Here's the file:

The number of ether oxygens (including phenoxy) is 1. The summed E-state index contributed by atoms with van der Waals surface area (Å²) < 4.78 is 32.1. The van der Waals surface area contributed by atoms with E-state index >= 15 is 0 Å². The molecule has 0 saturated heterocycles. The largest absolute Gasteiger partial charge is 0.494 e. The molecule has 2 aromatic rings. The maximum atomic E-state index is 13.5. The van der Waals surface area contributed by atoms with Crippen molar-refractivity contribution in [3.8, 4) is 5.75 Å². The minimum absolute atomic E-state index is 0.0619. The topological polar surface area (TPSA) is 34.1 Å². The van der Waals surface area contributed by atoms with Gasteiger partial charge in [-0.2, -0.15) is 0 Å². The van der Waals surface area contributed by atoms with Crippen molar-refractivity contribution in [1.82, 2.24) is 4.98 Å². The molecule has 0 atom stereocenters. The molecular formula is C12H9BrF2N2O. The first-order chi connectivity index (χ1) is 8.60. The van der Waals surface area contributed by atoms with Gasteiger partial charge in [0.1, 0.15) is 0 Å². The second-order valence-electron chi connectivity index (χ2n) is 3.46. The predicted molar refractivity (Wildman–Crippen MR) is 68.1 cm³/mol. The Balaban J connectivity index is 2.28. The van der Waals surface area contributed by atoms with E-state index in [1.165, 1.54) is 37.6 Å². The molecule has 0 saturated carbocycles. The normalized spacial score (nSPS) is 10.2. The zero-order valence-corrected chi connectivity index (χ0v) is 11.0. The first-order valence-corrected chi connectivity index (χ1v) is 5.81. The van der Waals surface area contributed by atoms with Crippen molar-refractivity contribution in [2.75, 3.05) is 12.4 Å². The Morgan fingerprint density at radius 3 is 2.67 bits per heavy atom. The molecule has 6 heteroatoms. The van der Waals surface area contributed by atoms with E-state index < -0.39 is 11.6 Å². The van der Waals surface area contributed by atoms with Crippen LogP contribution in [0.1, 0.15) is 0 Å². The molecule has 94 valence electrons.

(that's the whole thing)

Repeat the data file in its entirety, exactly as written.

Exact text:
The number of ether oxygens (including phenoxy) is 1. The summed E-state index contributed by atoms with van der Waals surface area (Å²) < 4.78 is 32.1. The van der Waals surface area contributed by atoms with E-state index >= 15 is 0 Å². The molecule has 0 saturated heterocycles. The largest absolute Gasteiger partial charge is 0.494 e. The molecule has 2 aromatic rings. The maximum atomic E-state index is 13.5. The van der Waals surface area contributed by atoms with Crippen molar-refractivity contribution in [3.8, 4) is 5.75 Å². The minimum absolute atomic E-state index is 0.0619. The topological polar surface area (TPSA) is 34.1 Å². The van der Waals surface area contributed by atoms with Gasteiger partial charge in [-0.2, -0.15) is 0 Å². The van der Waals surface area contributed by atoms with Crippen molar-refractivity contribution in [1.82, 2.24) is 4.98 Å². The molecule has 0 atom stereocenters. The molecular formula is C12H9BrF2N2O. The first-order chi connectivity index (χ1) is 8.60. The van der Waals surface area contributed by atoms with Gasteiger partial charge in [0.1, 0.15) is 0 Å². The second-order valence-electron chi connectivity index (χ2n) is 3.46. The predicted molar refractivity (Wildman–Crippen MR) is 68.1 cm³/mol. The Balaban J connectivity index is 2.28. The van der Waals surface area contributed by atoms with E-state index in [1.165, 1.54) is 37.6 Å². The molecule has 0 saturated carbocycles. The normalized spacial score (nSPS) is 10.2. The zero-order valence-corrected chi connectivity index (χ0v) is 11.0. The first-order valence-corrected chi connectivity index (χ1v) is 5.81. The van der Waals surface area contributed by atoms with Crippen molar-refractivity contribution in [2.75, 3.05) is 12.4 Å². The Morgan fingerprint density at radius 3 is 2.67 bits per heavy atom. The molecule has 6 heteroatoms. The van der Waals surface area contributed by atoms with E-state index < -0.39 is 11.6 Å². The van der Waals surface area contributed by atoms with Crippen LogP contribution in [0.1, 0.15) is 0 Å². The molecule has 94 valence electrons.